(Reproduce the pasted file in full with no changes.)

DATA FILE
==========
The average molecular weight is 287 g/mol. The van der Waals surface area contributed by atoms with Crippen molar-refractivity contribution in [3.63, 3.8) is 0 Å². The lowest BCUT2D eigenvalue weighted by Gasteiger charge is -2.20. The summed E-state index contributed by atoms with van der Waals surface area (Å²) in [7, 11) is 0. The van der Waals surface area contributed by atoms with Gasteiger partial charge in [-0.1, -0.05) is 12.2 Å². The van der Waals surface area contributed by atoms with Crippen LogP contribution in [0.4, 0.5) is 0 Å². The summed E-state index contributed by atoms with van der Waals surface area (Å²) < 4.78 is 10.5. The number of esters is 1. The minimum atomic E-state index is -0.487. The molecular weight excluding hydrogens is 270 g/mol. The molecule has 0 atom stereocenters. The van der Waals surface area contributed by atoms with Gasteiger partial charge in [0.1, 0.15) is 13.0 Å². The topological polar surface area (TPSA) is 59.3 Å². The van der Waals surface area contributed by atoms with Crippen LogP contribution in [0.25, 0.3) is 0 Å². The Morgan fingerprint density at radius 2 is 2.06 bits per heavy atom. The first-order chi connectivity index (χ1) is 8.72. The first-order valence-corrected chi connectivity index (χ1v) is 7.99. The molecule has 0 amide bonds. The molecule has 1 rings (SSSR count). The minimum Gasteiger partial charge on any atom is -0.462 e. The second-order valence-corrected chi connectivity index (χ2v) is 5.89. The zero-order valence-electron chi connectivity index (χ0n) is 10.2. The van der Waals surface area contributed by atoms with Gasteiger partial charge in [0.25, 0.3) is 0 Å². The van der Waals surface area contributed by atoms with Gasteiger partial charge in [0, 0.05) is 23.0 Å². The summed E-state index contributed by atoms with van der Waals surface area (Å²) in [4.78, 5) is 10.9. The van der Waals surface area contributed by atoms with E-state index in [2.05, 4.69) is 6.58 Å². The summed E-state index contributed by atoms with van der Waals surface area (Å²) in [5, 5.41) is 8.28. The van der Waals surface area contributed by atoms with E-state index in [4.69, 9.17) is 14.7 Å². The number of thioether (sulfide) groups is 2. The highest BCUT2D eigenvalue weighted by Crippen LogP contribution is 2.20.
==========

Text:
The average molecular weight is 287 g/mol. The van der Waals surface area contributed by atoms with Crippen molar-refractivity contribution in [3.63, 3.8) is 0 Å². The lowest BCUT2D eigenvalue weighted by Gasteiger charge is -2.20. The summed E-state index contributed by atoms with van der Waals surface area (Å²) in [7, 11) is 0. The van der Waals surface area contributed by atoms with Gasteiger partial charge in [-0.1, -0.05) is 12.2 Å². The van der Waals surface area contributed by atoms with Crippen LogP contribution in [0.4, 0.5) is 0 Å². The summed E-state index contributed by atoms with van der Waals surface area (Å²) < 4.78 is 10.5. The number of esters is 1. The minimum atomic E-state index is -0.487. The molecular weight excluding hydrogens is 270 g/mol. The molecule has 0 atom stereocenters. The van der Waals surface area contributed by atoms with Gasteiger partial charge in [0.1, 0.15) is 13.0 Å². The topological polar surface area (TPSA) is 59.3 Å². The van der Waals surface area contributed by atoms with Crippen LogP contribution in [0.25, 0.3) is 0 Å². The Morgan fingerprint density at radius 2 is 2.06 bits per heavy atom. The first-order chi connectivity index (χ1) is 8.72. The first-order valence-corrected chi connectivity index (χ1v) is 7.99. The molecule has 0 amide bonds. The molecule has 1 rings (SSSR count). The minimum Gasteiger partial charge on any atom is -0.462 e. The second-order valence-corrected chi connectivity index (χ2v) is 5.89. The zero-order valence-electron chi connectivity index (χ0n) is 10.2. The van der Waals surface area contributed by atoms with Gasteiger partial charge in [0.25, 0.3) is 0 Å². The van der Waals surface area contributed by atoms with Gasteiger partial charge in [0, 0.05) is 23.0 Å². The summed E-state index contributed by atoms with van der Waals surface area (Å²) in [4.78, 5) is 10.9. The van der Waals surface area contributed by atoms with E-state index in [2.05, 4.69) is 6.58 Å². The summed E-state index contributed by atoms with van der Waals surface area (Å²) in [5, 5.41) is 8.28. The van der Waals surface area contributed by atoms with E-state index in [4.69, 9.17) is 14.7 Å². The number of thioether (sulfide) groups is 2. The highest BCUT2D eigenvalue weighted by Crippen LogP contribution is 2.20.